Come on GCHQ, this is your time to shine. Get in there and sort this out.
418 posts • joined 16 Dec 2009
Re: Smoke and Mirrors
Same here. Paying for 70, getting 77.7
Sort of makes up for the years that they wouldn't replace my 16Mbit max Motorola Surfboard even though the service I was paying for had been raised way beyond the capability of the kit supplied. Eventually it expired and the engineer was shocked when he saw it. He had thought them all retired some years earlier.
I actually have some Legendary Harley-Davidson shower gel. It was probably a christmas present from the 90's and has lain in a drawer since. It smells OK, but it has had nearly 20 years for the more volatile aromas to fade away.
He was clearly trying to launder some money
Re: Crashing our junk in somebody else's backyard...
It may land on the back of a rukh, or be swallowed by one.
Re: A traditional point of view
Yours is an interesting take on the battle.
Glorious had been used to transport fighter aircraft to Norway to support the ground forces there. Once it was decided to evacuate Norway the aircraft were to be destroyed, however the pilots of the Hurricanes and Gladiators pleaded with the Navy to get their aircraft back to Britain. Without these pilots ever having performed a carrier landing before and with aircraft not fitted with arrestor hooks the planes were all landed safely. This meant Glorious had no space on her deck to launch or recover aircraft as the Hurricanes could not be taken down into the hangar as their wings did not fold. This is why there were no aircraft up to spot.
So the spacecraft passes through the beam. I'm not sure how well focussed NASA can keep the beam after travelling 385,000 km. 160km probably means they can just miss the Moon and consequently remove any backscatter from the surface. They should still spot anything orbitting at 200km above the poles, especially when the craft's orbit is end on to the Earth so it will rise and fall through the aim point of the beam.
Presumably the US military don't use a version of PANTS. Either that or they installed some tree-balancing code written by a programmer attempting to enter the country and the drone tried to knock a tree over.
Have the boffins devised a method of teaching the bees the offside rule yet?
Re: Well, crap....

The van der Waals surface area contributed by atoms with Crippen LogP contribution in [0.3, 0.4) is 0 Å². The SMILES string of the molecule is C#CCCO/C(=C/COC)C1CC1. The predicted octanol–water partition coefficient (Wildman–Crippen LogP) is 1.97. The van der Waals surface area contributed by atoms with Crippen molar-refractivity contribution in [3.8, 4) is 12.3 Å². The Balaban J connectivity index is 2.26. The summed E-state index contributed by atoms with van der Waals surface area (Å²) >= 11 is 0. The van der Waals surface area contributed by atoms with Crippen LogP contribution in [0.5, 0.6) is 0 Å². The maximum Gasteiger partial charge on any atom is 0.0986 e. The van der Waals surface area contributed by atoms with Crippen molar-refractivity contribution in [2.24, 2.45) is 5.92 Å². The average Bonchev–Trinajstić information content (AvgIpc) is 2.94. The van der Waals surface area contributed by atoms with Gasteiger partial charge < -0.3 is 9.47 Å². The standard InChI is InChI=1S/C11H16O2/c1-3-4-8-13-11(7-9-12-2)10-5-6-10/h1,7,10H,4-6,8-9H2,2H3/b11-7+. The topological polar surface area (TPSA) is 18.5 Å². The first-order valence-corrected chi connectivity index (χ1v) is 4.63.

The failed orbital reduction manoeuvre does not affect the closest approach to Jupiter, so there will be no reduction in the quality of the spacecraft's data collection. The data will be arriving in 53.5 day intervals instead of 14 day. The spacecraft is in a 90 degree polar orbit intended to cover the entirety of Jupiter's surface during the 14 day orbit part of the mission so it may take many more passes to successfully complete the mapping. I'm wondering whether Jupiter's moons and other bits of gravel it has orbiting it will perturb Juno's path by much. The current orbit's apoapsis is in a gap between a pair of the major moon groups.
Is PANTS part of the suite of algorithms?
Probably a dodgy batch of redstone. Someone's mixed in some nether quartz dyed red with poppies.
Re: answer machine
Dennis the bloody hero, slayer of one of the scourges if modern life.
How's that for work experience?
Re: He'd be shit out of luck in the UK
"Unless you sign your name "Stephen" instead of "S. Maturin"."
I always imagine Sir Joseph grinning from ear to ear when he writes his "apology" to the good doctor.
The shade of blue used in BSODs. Is it Norwegian?
Picks up the phone...
Hello, lawndart solicitors. Yes. I see. Well we do specialize in Section 40 cases. You want to know how much we charge? How much do you want us to charge? Yes, really. Do you despise the publisher or just want to send them a warning message? You wish they never existed. Fair enough, in that case our fees will be £1m per hour. No, no, you don't have to pay anything. They will be the ones paying, win or lose. You want us to charge £10m per hour? That's fine. See you in court!
Nor Colonel White, for that matter.
Looks sleeker than the earlier River class.
A knuckle and deep bilge keels. D K Brown would have approved.
Re: VM to gig BB in the UK
Superhub 2, black, loads of lights on the end and embossed VM logo on the sides.
Superhub 3: white, only one light on the end and has mesh sides for cooling.
I still have a SH1 and have only had that a couple of years, thanks to VM not upgrading my old Motorola Surfboard from 2001 until it finally died, even when requested.
It's clearly the Virgin Mary.
Kaspersky antivirus has discovered infection HERPES ZOSTER at location RIGHT ANKLE and has shut down and quarantined RIGHT ANKLE as a safety precaution.
I think I already have Kaspersky installed since my last bout of shingles repeatedly shut down operations to my right knee. This lead to many not-quite-amusing leg collapsing moments.
Re: Safe Mode?
It's easy, they have a wireless keyboard.